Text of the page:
Best practices for managing paid search campaigns are full of commonly held assumptions, many of which are more myth than fact—especially when it comes to SEM ad copy. This Myth Busters series tackles these misconceptions one blog post at a time. In this installment, we dispel myths about ad rotation settings.
Ad rotation settings are straightforward and self-explanatory. It’s fine to just use the default, “Optimize for Clicks” option.
There are little-known facts and nuances about ad rotation settings that dramatically impact performance, especially the “Optimize for Clicks” and “Optimize for Conversions” options. Here are a few concepts to consider as you rethink your approach:
- “Optimize” chooses the ad that used to perform best. Boost ran an experiment, changing ad groups that had been set to “Optimize” for several months to “Even Rotation” for a few minutes, and then flipped the setting back to “Optimize,” essentially hitting the reset button. What we found is in about half the cases, the system suddenly started to favor a different ad than it had previously favored, even though nothing about the ads or keywords had changed. The implication is that ‘optimize’ favors the ad that performed best when the ad group was first set up, and doesn’t update as user behavior changes.
- “Optimize” factors ad rank into ad rotation. “Optimize for Conversions” does not choose the ad with the highest conversion rate or even the strongest conversion volume per impression (CPI, which can also be calculated as CTR*CVR), as stated in an article by Google Spokesman, Matt Lawson. It goes one step further, taking ad rank into account and optimizing for conversions per entrance into the auction, which we confirmed with Google in subsequent communication with Lawson’s team.
- “Optimize for conversions” doesn’t work in many use-cases. If you are using AdWords conversion tracking as your primary tracking method, you only have one conversion type. That conversion is in and of itself your primary goal, and you have a high volume of conversions. “Optimize for Conversions” is probably a good option for you. For the rest of us, more careful consideration should be given before choosing this setting.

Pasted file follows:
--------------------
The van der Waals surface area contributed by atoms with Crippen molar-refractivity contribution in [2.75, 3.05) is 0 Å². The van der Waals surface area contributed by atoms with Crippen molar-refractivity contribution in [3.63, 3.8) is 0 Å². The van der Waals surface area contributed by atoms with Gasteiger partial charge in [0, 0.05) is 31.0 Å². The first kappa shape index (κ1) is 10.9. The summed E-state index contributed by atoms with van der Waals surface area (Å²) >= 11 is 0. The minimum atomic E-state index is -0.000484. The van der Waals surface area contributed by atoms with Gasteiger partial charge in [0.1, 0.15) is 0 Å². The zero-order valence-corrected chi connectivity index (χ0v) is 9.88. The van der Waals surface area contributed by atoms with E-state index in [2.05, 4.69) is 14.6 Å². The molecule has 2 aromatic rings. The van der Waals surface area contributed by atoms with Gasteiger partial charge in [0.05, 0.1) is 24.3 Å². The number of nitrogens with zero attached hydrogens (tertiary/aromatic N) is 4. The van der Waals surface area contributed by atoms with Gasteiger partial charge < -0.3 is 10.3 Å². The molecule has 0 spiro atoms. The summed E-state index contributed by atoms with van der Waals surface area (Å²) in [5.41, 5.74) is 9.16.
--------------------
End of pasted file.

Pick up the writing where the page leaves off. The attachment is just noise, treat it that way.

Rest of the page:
Serving the right ad to the right user at the right time, and with the right search query is no easy task. But, with proper attention and testing of ad rotation settings, you can be one step closer to maximizing conversion volume and revenue from paid search.
Where to go from here
In some cases, it’s obvious which setting to use. For example, use “Even Rotation” or “Rotate Indefinitely” when conducting testing. For important core brand ad groups, use ‘optimize to clicks’ to maximize impression share and avoid losing ground to competitors. Unfortunately, the rest of the time, there is no one-sized-fits-all approach to ad rotation settings. Depending on your settings, different ads will be paired with different search queries and you will see tradeoffs between volume and efficiency. Gain an understanding of the nuances of different ad rotation settings by testing and evaluating the outcome in your SEM campaigns.
About Boost Media
Boost Media increases advertiser profitability by using a combination of humans and a proprietary software platform to drive increased ad relevance at scale.
The Boost marketplace comprises over 1,000 expert copywriters and image optimizers who compete to provide a diverse array of perspectives. Boost’s proprietary software identifies opportunities for creative optimization and drives performance using a combination of workflow tools and algorithms. Headquartered in San Francisco, the Boost Media optimization platform provides fresh, performance-driven creative in 12 localized languages worldwide.